Tampa Tribune

Why Light Rail Is Wrong for Tampa

Light rail fails across the country

Since 1981, two dozen communities across this country have created light rail systems. Not one of these systems has validated the rationales or lived up to the rosy projections used by planners and advocates to justify investment in rail. All systems have been abject failures in reducing congestion.

  • Light rail has not lived up to the promise of reducing the number of cars on the road. Light rail does not get drivers out of their cars. Not even one of the nation's 24 light rail systems carries 1 percent of all travel or even 1 percent of work trips. This is true even for Portland, Oregon — the light rail "poster child" for the modern urban community — where the city planners and politicians have been promoting, building and subsidizing light rail for decades. If you build it, they will not come.
  • Public resources that otherwise could have been available for useful road projects are often allocated to light rail systems, leaving much-needed road and transportation projects unfunded. The result is avoidable congestion.

Writing in Transport Reviews, Jonathan Richmond of Harvard University has opined, "In no case has new rail service been shown to have a noticeable impact upon highway congestion or air quality."

Over the last twenty-four years, a massive database of time series and cross-sectional (comparison) data has been accumulated, documenting the performance of light rail in twenty-four communities. Unfortunately for local rail advocates, the collective experience of these communities conclusively debunks many of the optimistically happy myths (see website) about light rail.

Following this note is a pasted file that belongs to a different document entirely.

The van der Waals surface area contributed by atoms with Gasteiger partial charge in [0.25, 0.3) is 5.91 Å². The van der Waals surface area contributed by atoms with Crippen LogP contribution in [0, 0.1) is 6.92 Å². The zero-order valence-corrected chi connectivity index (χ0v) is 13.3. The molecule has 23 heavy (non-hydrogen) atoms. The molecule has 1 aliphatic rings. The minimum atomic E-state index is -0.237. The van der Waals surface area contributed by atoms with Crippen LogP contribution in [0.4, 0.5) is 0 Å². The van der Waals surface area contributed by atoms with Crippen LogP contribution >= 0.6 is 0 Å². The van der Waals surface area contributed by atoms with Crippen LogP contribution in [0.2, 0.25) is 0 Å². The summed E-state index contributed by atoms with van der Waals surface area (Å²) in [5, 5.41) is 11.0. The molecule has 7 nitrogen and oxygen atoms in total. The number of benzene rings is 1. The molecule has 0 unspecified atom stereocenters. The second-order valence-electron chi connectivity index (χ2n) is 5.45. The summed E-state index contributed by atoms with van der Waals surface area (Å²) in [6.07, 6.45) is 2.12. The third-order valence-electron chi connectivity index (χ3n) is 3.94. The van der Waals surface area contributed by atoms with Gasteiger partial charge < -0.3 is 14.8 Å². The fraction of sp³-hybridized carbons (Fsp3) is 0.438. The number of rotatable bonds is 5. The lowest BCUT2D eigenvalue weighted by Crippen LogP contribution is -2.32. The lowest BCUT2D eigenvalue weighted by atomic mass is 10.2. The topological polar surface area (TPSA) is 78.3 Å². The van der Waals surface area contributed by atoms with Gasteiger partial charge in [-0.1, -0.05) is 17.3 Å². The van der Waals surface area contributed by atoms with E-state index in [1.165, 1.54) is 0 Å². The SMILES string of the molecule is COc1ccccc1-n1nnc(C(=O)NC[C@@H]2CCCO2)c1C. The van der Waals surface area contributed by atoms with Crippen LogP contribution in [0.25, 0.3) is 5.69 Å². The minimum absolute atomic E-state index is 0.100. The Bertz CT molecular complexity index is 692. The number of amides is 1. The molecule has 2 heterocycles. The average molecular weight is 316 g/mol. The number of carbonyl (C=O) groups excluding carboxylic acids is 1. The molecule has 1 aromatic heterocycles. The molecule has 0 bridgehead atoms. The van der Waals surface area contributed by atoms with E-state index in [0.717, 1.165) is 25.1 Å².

The data and experience has long been available to local planners, who nonetheless continue to promote light rail as a "solution" to the mobility issues of Hillsborough County. Why? Well, for those who benefit financially, the answer is PORK. For planners, some public employees and politicians, rail means:

  1. control,
  2. power,
  3. perks,
  4. privileges and
  5. budgets.

A less pecuniary motivation, driving rail buffs, may be the romantic nostalgia that rail can evoke. But for the average taxpayer-commuter, light rail is an extremely costly venture that is:

  1. counter-productive,
  2. compromises mobility and
  3. retards the process of seeking real improvements to traffic issues.

Rail is expensive. Building rail can cost five times more per mile than building a road. And since rail carries only a fraction of the traffic of a single freeway lane, our community would end up paying lots and getting little. A Federal Reserve Bank study concludes that it would be more cost effective to buy low pollution cars for every projected new transit user.

One would be well advised not to believe the cost estimates that the promoters use in attempting to sell their utopian visions (fantasies), because actual costs often dwarf projected costs. Actual costs for the existing rail systems have been, on average, 41 percent higher than projected costs. Costs are almost always higher and rider-ship lower than planners and promoters project (see website for Miami scandal).